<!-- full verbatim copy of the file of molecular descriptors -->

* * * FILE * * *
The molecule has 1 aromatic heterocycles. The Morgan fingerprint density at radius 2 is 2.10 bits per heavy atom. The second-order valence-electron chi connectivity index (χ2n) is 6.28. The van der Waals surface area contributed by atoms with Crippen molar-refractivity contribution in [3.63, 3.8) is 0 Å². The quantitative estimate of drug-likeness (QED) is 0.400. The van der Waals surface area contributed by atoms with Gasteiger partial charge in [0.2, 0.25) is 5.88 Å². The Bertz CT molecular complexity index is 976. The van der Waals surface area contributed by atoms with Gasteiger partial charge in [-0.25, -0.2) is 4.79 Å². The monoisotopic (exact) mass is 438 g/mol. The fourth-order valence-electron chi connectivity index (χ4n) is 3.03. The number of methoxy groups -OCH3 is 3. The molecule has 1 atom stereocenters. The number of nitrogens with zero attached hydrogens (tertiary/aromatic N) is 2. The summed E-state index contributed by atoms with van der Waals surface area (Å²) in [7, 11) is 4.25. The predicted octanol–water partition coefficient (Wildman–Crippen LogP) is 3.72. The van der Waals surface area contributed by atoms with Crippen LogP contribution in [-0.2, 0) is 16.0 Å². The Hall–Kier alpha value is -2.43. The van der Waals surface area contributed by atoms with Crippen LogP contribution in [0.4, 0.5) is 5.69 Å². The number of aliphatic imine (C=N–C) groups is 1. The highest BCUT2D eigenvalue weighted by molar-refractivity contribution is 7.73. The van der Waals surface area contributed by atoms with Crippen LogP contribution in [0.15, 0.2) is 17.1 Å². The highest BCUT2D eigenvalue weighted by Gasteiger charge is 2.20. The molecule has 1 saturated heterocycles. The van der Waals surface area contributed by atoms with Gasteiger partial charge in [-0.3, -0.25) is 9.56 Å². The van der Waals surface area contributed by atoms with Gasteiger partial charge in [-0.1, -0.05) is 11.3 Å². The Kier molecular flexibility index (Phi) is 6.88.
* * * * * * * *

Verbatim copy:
The molecule has 1 aromatic heterocycles. The Morgan fingerprint density at radius 2 is 2.10 bits per heavy atom. The second-order valence-electron chi connectivity index (χ2n) is 6.28. The van der Waals surface area contributed by atoms with Crippen molar-refractivity contribution in [3.63, 3.8) is 0 Å². The quantitative estimate of drug-likeness (QED) is 0.400. The van der Waals surface area contributed by atoms with Gasteiger partial charge in [0.2, 0.25) is 5.88 Å². The Bertz CT molecular complexity index is 976. The van der Waals surface area contributed by atoms with Gasteiger partial charge in [-0.25, -0.2) is 4.79 Å². The monoisotopic (exact) mass is 438 g/mol. The fourth-order valence-electron chi connectivity index (χ4n) is 3.03. The number of methoxy groups -OCH3 is 3. The molecule has 1 atom stereocenters. The number of nitrogens with zero attached hydrogens (tertiary/aromatic N) is 2. The summed E-state index contributed by atoms with van der Waals surface area (Å²) in [7, 11) is 4.25. The predicted octanol–water partition coefficient (Wildman–Crippen LogP) is 3.72. The van der Waals surface area contributed by atoms with Crippen LogP contribution in [-0.2, 0) is 16.0 Å². The Hall–Kier alpha value is -2.43. The van der Waals surface area contributed by atoms with Crippen LogP contribution in [0.4, 0.5) is 5.69 Å². The number of aliphatic imine (C=N–C) groups is 1. The highest BCUT2D eigenvalue weighted by molar-refractivity contribution is 7.73. The van der Waals surface area contributed by atoms with Crippen LogP contribution in [0.15, 0.2) is 17.1 Å². The highest BCUT2D eigenvalue weighted by Gasteiger charge is 2.20. The molecule has 1 saturated heterocycles. The van der Waals surface area contributed by atoms with Gasteiger partial charge in [-0.3, -0.25) is 9.56 Å². The van der Waals surface area contributed by atoms with Gasteiger partial charge in [-0.1, -0.05) is 11.3 Å². The Kier molecular flexibility index (Phi) is 6.88.